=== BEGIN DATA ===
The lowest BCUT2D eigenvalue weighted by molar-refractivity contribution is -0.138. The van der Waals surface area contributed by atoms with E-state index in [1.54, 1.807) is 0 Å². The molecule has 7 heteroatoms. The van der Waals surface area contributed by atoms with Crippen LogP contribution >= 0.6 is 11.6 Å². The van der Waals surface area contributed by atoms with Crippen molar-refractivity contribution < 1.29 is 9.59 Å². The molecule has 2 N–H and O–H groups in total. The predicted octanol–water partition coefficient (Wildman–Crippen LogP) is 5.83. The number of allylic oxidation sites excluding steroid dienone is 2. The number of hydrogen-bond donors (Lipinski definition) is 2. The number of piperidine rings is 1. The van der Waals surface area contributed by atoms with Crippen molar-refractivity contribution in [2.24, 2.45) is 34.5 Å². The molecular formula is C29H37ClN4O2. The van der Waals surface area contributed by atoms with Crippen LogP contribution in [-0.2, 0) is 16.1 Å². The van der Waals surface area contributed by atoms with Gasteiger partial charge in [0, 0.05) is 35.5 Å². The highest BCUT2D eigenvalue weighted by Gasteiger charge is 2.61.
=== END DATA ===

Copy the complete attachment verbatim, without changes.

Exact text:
The lowest BCUT2D eigenvalue weighted by molar-refractivity contribution is -0.138. The van der Waals surface area contributed by atoms with E-state index in [1.54, 1.807) is 0 Å². The molecule has 7 heteroatoms. The van der Waals surface area contributed by atoms with Crippen LogP contribution >= 0.6 is 11.6 Å². The van der Waals surface area contributed by atoms with Crippen molar-refractivity contribution < 1.29 is 9.59 Å². The molecule has 2 N–H and O–H groups in total. The predicted octanol–water partition coefficient (Wildman–Crippen LogP) is 5.83. The number of allylic oxidation sites excluding steroid dienone is 2. The number of hydrogen-bond donors (Lipinski definition) is 2. The number of piperidine rings is 1. The van der Waals surface area contributed by atoms with Crippen molar-refractivity contribution in [2.24, 2.45) is 34.5 Å². The molecular formula is C29H37ClN4O2. The van der Waals surface area contributed by atoms with Crippen LogP contribution in [-0.2, 0) is 16.1 Å². The van der Waals surface area contributed by atoms with Gasteiger partial charge in [0, 0.05) is 35.5 Å². The highest BCUT2D eigenvalue weighted by Gasteiger charge is 2.61.